But to get all of those radios working, all at the same time, you pretty much have to hold still.

BLOCK: And the idea, as you've described it, was for these JTRS - this new system - to be compatible whether it's a radio in a vehicle, they were designed, some for use in by units on foot, others for individuals soldiers that would be held by hand, right?

AXE: Yes, the idea was to create a universal radio. And I think the Army realized early on that that was hopelessly ambitious. It aimed to be too universal and to pack too many capabilities into one radio box. The best example of that is the main JTRS radio, something called the GMR, the Ground Mobile Radio. And that was the radio for trucks. It had to perform a lot of different functions and it had to do that while encrypting the communications, and also not using too much power and fitting inside the vehicle.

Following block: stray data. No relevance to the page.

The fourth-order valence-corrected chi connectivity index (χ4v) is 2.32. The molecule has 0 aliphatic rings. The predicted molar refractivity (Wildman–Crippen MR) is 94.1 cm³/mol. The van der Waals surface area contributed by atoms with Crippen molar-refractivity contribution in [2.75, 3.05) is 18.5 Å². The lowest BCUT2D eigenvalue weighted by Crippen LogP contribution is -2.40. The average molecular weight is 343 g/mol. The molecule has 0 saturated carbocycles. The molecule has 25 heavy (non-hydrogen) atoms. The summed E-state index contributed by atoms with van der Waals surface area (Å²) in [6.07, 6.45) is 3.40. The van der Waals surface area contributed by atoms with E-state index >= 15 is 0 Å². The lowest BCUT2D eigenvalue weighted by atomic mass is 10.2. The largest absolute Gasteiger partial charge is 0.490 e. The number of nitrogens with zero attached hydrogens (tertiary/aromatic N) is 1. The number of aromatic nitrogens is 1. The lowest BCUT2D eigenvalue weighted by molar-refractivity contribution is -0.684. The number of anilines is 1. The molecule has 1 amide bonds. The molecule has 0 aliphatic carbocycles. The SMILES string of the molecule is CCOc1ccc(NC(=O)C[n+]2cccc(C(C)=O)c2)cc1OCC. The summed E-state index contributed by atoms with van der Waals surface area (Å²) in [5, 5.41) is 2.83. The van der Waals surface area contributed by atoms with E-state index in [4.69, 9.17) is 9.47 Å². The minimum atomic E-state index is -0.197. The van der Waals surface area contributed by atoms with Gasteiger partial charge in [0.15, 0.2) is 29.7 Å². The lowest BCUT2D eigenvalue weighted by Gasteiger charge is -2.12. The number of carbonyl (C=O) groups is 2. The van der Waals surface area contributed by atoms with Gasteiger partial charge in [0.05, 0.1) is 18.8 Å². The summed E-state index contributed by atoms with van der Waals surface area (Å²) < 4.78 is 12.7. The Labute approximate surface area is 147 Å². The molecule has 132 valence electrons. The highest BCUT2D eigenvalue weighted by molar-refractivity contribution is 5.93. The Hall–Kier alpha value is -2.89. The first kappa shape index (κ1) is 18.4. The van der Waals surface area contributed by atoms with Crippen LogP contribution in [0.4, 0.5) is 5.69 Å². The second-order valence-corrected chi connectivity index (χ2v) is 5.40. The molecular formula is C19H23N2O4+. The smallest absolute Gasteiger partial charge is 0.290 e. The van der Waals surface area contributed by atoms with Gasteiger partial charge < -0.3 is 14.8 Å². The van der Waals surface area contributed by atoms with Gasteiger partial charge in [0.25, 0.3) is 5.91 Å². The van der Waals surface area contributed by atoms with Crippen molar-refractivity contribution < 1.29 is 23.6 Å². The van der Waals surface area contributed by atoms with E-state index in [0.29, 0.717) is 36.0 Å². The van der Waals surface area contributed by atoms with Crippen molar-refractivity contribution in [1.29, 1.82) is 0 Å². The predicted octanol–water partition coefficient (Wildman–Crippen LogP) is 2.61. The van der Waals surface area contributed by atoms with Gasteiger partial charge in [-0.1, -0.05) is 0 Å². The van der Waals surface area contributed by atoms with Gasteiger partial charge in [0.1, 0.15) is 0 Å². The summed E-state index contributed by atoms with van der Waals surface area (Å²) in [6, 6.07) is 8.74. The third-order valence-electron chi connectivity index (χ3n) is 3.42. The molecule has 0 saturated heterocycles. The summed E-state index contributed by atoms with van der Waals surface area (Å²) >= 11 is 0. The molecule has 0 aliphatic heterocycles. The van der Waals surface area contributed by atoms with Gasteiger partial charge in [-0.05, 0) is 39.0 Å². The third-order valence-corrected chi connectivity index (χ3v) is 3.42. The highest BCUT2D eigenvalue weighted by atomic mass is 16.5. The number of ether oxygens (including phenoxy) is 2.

And all these competing demands made it technically impossible to pack all of those capabilities into a box of size and weight that could realistically be carried by existing vehicles.

BLOCK: Now, Boeing got the original contract back in 2000. It was just $2 million to start, that's chump change for the military. How much did that balloon to over time?

AXE: For the Ground Mobile Radio and the main JTRS equipment, about $6 billion to the present day.

BLOCK: And of that cost, anything to show for it for the military?